French mixologist Laurent Greco is not a fan of the speakeasy or discreet, old-style bars.
While that may be where the cocktail world has been heading, Mr Greco, founder of Bar Academy in Paris, a school for bartenders, feels that "it's all just cut and paste".
The 43-year-old was originally from Burgundy, but has spent more than 10 years in Paris. He runs his own bar, Mojito Lab, in the French capital and also travels the world as a brand ambassador for mineral water brand Perrier.
He has spent more than 25 years in the food and beverage industry, since enrolling in culinary school at age 17.
He was in town for Singapore Cocktail Week, which ended yesterday, during which he held a series of workshops using Perrier to create cocktails.
He tells The Sunday Times: "I can go out tonight in Singapore and I'm sure I'll find this tattooed bartender with a beard, a 22-year-old trying to look like he's 45. All over the world, they all look and dress the same."
Instead, he prefers characters, not bartenders who follow trends. "I prefer a guy who is making his own drink and not some drink I can find anywhere," he says.
It is a philosophy that the Frenchman, who is married with a 15-year-old son, subscribes to in his own career.
Dressed in a white jacket that looks like a laboratory coat, he whips up dramatic cocktails and mocktails, relying on the element of theatre and surprise to wow his guests.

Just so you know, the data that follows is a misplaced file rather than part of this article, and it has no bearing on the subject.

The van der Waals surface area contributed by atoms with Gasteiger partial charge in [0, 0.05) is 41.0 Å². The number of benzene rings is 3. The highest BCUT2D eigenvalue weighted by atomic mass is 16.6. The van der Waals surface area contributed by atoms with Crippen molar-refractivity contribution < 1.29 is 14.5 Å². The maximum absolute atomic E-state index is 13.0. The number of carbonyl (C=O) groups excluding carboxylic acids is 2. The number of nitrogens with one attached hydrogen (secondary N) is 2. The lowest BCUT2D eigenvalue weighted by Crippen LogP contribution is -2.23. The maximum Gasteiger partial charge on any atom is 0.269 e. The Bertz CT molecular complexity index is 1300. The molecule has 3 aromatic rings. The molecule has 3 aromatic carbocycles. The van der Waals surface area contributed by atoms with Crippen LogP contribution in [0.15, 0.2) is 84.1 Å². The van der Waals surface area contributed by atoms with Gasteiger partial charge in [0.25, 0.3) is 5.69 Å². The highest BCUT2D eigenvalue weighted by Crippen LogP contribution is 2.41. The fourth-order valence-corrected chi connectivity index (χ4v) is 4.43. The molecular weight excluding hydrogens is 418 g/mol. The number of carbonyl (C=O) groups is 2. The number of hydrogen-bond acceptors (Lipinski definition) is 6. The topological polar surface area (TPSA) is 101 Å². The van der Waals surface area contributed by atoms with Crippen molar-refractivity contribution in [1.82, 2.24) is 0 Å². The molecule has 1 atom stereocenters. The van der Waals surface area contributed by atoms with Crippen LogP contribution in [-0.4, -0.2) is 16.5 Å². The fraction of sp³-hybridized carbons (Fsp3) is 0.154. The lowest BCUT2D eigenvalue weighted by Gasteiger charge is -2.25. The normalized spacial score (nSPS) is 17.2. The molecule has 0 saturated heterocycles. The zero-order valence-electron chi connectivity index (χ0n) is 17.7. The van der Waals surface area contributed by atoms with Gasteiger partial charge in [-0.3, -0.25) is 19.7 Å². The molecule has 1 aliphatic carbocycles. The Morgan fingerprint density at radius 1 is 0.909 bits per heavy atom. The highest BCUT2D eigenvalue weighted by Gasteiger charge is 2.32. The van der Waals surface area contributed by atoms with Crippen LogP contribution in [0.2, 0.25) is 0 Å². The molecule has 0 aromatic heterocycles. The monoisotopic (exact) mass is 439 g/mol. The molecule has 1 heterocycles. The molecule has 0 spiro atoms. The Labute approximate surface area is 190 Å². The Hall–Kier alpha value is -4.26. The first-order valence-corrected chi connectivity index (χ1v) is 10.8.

One of his signature drinks is Perrier Paris Paris, a dainty pink, vodka-based cocktail served in a martini glass with Chanel No. 5- filled bubbles.
The perfume is contained within white scented bubbles he creates with a smoke gun and that pop delicately over the glass.
He says: "It has to look good, smell good and taste good."
Going against the grain seems to be something he relishes.
While tinctures, barrel-ageing and fat washing are buzz words in the cocktail world, he believes that the future of bartending is in mocktails and not in newfangled techniques.
He recalls a recent event in Paris where he and his team were serving drinks at a party with an open bar. There were about 90 guests aged 20 to 25 years old. Surprisingly, he ended up using only one bottle of rum the entire night.
"We used 7kg of mango puree because everyone wanted the Mango Basilic, a mocktail made with mango and basil," he says.
It is a phenomenon he says is gathering steam.
"I see more and more young people not wanting alcohol," he says. " It's not religious, it's just about health."
There are also new ingredients he chances upon on his travels that imitates the taste of alcoholic beverages.
He mentions a recent trip to Beirut, Lebanon, where a bartender offered him a drink that tasted like a gin and tonic, but did not have any alcohol in it. "The drink had fresh cucumber, tonic water and a drop of citric acid concentrate from Morocco. These are natural ingredients."
With these in mind, he says: "I trust that mocktails will play a very big part in the future."
And that is also where his penchant for theatrics comes in handy. With cocktails, he works with elements such as dry ice, smoke and fire.
He says: "You have to find a very big story to cover the fact that there's no alcohol in your drink. So you have to make sure you bring the wow factor."
In fact, he is working on a mocktail project in Paris, but declines to give more information.
Whether it is a cocktail or mocktail, it is ultimately about getting a positive reaction from the guest.
"People are just like kids," he says. "I'm not only here to take your money, I'm also going to get a smile from you in the process."
This article was first published on March 20, 2016.
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